Something interesting is happening in Houston.
The Texas Department of Transportation wants to spend $7 billion expanding and re-routing Interstate 45 around downtown and points north. According to the Houston Chronicle, the 25-mile project would require seizing land that contains housing for about 1,000 mostly Black, Brown, and low-income Houstonians. It would also eliminate businesses that collectively employ about 25,000 people.
Harris County sued TxDOT to stop the project last week, citing violations of Title VI of the Civil Rights Act of 1964 because the project, which receives federal funding, would have a disproportionate impact on people of color. The county has also sued the state over the project’s environmental impact, arguing that TxDOT misrepresented the damage such an expansion would have on the targeted neighborhoods, therefore violating the National Environmental Policy Act. Almost immediately, the Federal Highway Administration wrote the state asking it to pause issuing any requests for contract proposals while the agency investigates the claims. Streetsblog has the full story right here.
Harris County’s concerns are specific to this project. There isn’t a highway overhaul in Dallas that would require such an extreme seizure of land. But it’s alarming that TxDOT let the project get this far despite significant local opposition, including from Houston’s mayor and the county judge. Dallas’ recent highway projects—namely the planned Interstate 30 overhaul through downtown and East Dallas, as well as the Southern Gateway Interstate 35 project in Oak Cliff—didn’t require significant property takings through eminent domain, and they seem to at least adhere to the existing highway’s footprint. (A TxDOT spokesman says the state acquired three acres of land for the Southern Gateway project, which included one residence.)
This is also why TxDOT’s CityMAP assessment from 2017 is so important. Led by TxDOT in partnership with the city and our region’s metropolitan planning organization, the City Master Assessment Process analyzed how highway projects in Dallas could better stitch together the communities they tore apart. It’s not a formalized plan, but it set parameters for each freeway. If the state ever proposed something counter to its findings for a major highway expansion, there is at least a guiding document the City Council could point to in contesting the details. We’ve already seen that come up once, with the I-30 expansion.
Houston doesn’t seem to have that backstop. But now they appear to have the feds on their side. After the lawsuit, the FHWA moved quickly to review the alleged violations of the Civil Rights Act of 1964 and the National Environmental Policy Act. The investigation is in line with Transportation Secretary Pete Buttigieg’s recent public comments.
“Misguided transportation policy has had a track record in our country of dividing neighborhoods, cutting them up, and even wrecking them altogether,” Buttigieg recently said in response to a question posed in a streamed forum by Rodney Ellis, a Harris County Commissioner and retired state senator. “It’s not just a question of the quantity of the investment. I think we can all agree we want more dollars to go into infrastructure, but it is what is actually being done with those dollars. It’s one of many reasons why local concerns have to be taken on board.”
In Dallas, those “local concerns” are generally worked out between city staff and TxDOT’s Dallas engineers, with input from the North Central Texas Council of Governments. (That’s the metropolitan planning organization mentioned above.) Recent City Council members haven’t been afraid to wade into these matters. Even in 2015, TxDOT’s top Dallas engineer was quoted as saying the agency “implements policy” set by elected officials. That, obviously, can be rocky. You’ll recall in 2019, when the Dallas City Council passed a resolution advising TxDOT on what it wanted in the I-30 redo. They called them “guiding principles” in response to a draft plan that appeared to show a bloated I-30 widening and expanding frontage roads.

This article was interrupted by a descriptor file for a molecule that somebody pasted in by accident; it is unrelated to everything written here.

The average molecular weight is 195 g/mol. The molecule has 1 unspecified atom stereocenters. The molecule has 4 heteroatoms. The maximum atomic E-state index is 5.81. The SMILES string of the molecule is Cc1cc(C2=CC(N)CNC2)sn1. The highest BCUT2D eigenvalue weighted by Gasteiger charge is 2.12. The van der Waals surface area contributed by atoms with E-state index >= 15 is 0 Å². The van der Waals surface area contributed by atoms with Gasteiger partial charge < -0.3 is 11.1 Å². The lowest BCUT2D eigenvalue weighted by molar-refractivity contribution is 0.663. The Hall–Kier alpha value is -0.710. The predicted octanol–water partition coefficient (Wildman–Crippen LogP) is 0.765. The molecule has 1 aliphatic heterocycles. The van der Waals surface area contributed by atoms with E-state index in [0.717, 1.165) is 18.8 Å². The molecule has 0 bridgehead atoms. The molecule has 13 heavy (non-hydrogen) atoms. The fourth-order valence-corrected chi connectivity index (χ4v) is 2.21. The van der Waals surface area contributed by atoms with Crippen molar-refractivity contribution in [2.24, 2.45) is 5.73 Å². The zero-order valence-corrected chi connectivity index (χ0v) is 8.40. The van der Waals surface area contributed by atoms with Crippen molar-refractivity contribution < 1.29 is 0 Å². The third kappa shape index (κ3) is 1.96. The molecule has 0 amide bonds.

According to both the city and TxDOT, that conflict was a result of poor communication. After that blowup, the two parties started having regular meetings to hash things out. By the time the public saw TxDOT’s plan for I-30, it had been amended to remove many of those frontage roads and to shrink and bury the freeway where possible. The work happened behind the scenes, with TxDOT’s engineers collaborating with city staff to design a freeway overhaul that tried to stitch neighborhoods together that the freeway once tore apart.
I know nothing about the relationship between the city of Houston and TxDOT. But it’s clear the state has progressed a plan with substantial local opposition that includes questions about whether it violates federal law. It seems now that the FHWA is willing to play ball. This process could result in a far more amenable plan, with a smaller footprint that causes less pain for residents. Having a federal backstop could help give local governments more power in stopping massive, state-run transportation projects that run roughshod over more progressive, locally driven transportation planning efforts.
In Austin, where TxDOT is floating expanding I-35 near downtown and the east side, there is now perhaps a case study for how to push back.
In Dallas, it may mean that there’s an ally at the federal level that could elevate projects that improve connectivity instead of funneling money toward building out the highways that damaged the city. We already have a framework that TxDOT actually created for us. CityMAP reimagined how our freeways could better link the city together. Perhaps now the feds will be willing to spend their transit dollars implementing those very principles.